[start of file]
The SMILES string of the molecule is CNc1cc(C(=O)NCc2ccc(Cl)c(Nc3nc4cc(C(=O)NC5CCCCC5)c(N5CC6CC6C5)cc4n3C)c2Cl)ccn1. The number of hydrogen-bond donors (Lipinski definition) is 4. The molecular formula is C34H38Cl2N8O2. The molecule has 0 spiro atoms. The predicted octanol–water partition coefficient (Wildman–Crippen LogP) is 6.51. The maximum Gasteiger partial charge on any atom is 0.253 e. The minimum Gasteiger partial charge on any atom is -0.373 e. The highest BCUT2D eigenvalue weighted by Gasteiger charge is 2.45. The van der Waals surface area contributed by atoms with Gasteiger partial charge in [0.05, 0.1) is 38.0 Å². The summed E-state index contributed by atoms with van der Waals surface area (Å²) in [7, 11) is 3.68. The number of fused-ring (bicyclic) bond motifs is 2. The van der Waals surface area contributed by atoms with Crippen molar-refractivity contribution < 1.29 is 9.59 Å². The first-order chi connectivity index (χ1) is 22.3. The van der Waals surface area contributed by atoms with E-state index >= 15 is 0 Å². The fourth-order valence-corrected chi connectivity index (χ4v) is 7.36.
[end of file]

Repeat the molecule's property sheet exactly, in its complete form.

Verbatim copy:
The SMILES string of the molecule is CNc1cc(C(=O)NCc2ccc(Cl)c(Nc3nc4cc(C(=O)NC5CCCCC5)c(N5CC6CC6C5)cc4n3C)c2Cl)ccn1. The number of hydrogen-bond donors (Lipinski definition) is 4. The molecular formula is C34H38Cl2N8O2. The molecule has 0 spiro atoms. The predicted octanol–water partition coefficient (Wildman–Crippen LogP) is 6.51. The maximum Gasteiger partial charge on any atom is 0.253 e. The minimum Gasteiger partial charge on any atom is -0.373 e. The highest BCUT2D eigenvalue weighted by Gasteiger charge is 2.45. The van der Waals surface area contributed by atoms with Gasteiger partial charge in [0.05, 0.1) is 38.0 Å². The summed E-state index contributed by atoms with van der Waals surface area (Å²) in [7, 11) is 3.68. The number of fused-ring (bicyclic) bond motifs is 2. The van der Waals surface area contributed by atoms with Crippen molar-refractivity contribution < 1.29 is 9.59 Å². The first-order chi connectivity index (χ1) is 22.3. The van der Waals surface area contributed by atoms with E-state index >= 15 is 0 Å². The fourth-order valence-corrected chi connectivity index (χ4v) is 7.36.